[Sung.] Going on a manhunt/Get me a man ...
May be a reference to the Karen Kamon song "Manhunt" from the Flashdance soundtrack. Sample lyrics: "I'm goin' on a manhunt, turn it around/Women have been hunted, now they're huntin' around ..."(Thanks to Sampo for this reference.)
Dah-dum. Dum-dum-dum-dum ...
This is the famous theme to the 1975 movie Jaws, about a killer great white shark. It was composed by John Williams.
Here you go, Daddy! –Thanks, Kitten.
A possible reference to the radio and TV series Father Knows Best (1949-1954 on NBC radio; 1954-1960 on NBC and CBS television). Star Robert Young played all-American dad Jim Anderson; his youngest daughter Kathy (played by Lauren Chapin) was nicknamed “Kitten.”
“And your dinner takes an hour and a half to cook.” The Nazis will be on you by then.
The National Socialist German Workers’ Party, popularly known as the Nazi Party, was the fascist political party started by Anton Drexler in 1920 and led by failed painter Adolf Hitler from 1921 until 1945.
Is Mom in the Guardian Angels?
The Guardian Angels is a controversial group founded in New York in the 1970s who refer to themselves as “citizen cops.” After an intensive training course including self defense, first aid, and the law, members sign up for regular patrols (usually twice a week) with the purpose of keeping an eye out for crime and if necessary making a citizen’s arrest. They are known for wearing a distinctive red beret while on patrol.
A young Mrs. Lockhorn prepares dinner.
Leroy and Loretta Lockhorn are a married couple who hurl hurtful barbs at each other every day in the syndicated newspaper comic strip “The Lockhorns.” These barbs frequently revolve around Mrs. Lockhorn’s inability to cook. The series was created in 1968 by Bill and Bunny Hoest.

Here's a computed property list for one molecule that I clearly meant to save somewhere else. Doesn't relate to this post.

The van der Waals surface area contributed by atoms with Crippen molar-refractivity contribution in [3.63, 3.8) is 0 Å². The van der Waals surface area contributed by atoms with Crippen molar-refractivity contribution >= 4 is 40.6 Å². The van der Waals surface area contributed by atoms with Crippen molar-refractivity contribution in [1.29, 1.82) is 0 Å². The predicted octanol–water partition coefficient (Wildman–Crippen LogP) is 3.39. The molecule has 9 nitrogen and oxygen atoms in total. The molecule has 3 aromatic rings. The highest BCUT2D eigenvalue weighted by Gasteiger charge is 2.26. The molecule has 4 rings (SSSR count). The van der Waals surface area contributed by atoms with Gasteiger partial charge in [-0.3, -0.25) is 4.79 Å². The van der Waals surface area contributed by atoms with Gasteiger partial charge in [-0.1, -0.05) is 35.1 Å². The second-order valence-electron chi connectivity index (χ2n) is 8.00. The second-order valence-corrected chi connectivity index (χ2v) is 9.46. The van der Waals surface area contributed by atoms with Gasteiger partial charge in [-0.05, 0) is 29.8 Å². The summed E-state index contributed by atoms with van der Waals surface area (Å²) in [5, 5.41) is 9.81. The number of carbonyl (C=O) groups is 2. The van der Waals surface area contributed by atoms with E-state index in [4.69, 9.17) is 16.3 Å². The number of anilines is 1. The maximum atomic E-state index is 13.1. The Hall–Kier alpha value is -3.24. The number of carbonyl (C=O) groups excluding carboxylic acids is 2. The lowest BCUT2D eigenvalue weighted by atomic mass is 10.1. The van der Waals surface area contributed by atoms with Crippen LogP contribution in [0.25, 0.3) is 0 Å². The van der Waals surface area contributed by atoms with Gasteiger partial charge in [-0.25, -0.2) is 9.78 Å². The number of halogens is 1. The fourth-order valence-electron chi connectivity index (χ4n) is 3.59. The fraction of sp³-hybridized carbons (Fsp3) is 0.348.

The Loretta Young Show!
Loretta Young (1913-2000) was the host of The Loretta Young Show, an anthology series that aired from 1953 to 1961. She was known for her trademark entrance through a doorway with her skirts swirling around her.
What is this, a Noel Coward play?
Noel Coward (1899-1973) was a British playwright who specialized in plays featuring upper-class Brits standing around in country houses trading quips. His better-known works include Private Lives (1930) and Blithe Spirit (1941).
This is like Three Days of the Condor. I trust no one in this short.
Three Days of the Condor is a 1975 spy thriller starring Robert Redford as a nebbishy CIA researcher who discovers one day that all his coworkers have been murdered and that the CIA is after him for unspecified reasons. The movie’s tagline was “His code name is Condor. In the next twenty-four hours everyone he trusts will try to kill him.”
Bring your sweet behind over this way and let me work on that zipper.
A reference to the Prince song “Gett Off.” Sample lyrics: “Now move your big ass ‘round this way/So I can work on that zipper, baby/Tonight you’re a star/And I’m the big dipper.”
I did not know that.
An imitation of perennial straight man Ed McMahon (1923-2009), who played opposite host Johnny Carson on The Tonight Show for thirty years.
Judy: Beyond Thundersquishy.
Mad Max Beyond Thunderdome is a 1985 film starring Mel Gibson as the eponymous anti-hero, forced to go up against Tina Turner and her chain-mail miniskirt in an arena known as Thunderdome. This was the third movie in the series: the first two were Mad Max (1979) and The Road Warrior (1981).
Judy, Judy, Judy.
An impersonation of Goober Pyle (George Lindsey) impersonating Cary Grant on The Andy Griffith Show. Goober was known for his bad imitations of celebrities. (Thanks to Matthew Kerr for this reference.)
Nice to see you.
From the Amazing Colossal Episode Guide: “At the end of the short, Judy’s dad greets his wife, and Crow says ‘Nice to see you’ in a Nixon voice. This comes from a story that appeared in The New Yorker; according to a guest, that was how Richard Nixon greeted Pat (his wife of forty-some years) at dinner.”
[Sung.] Susan slept here …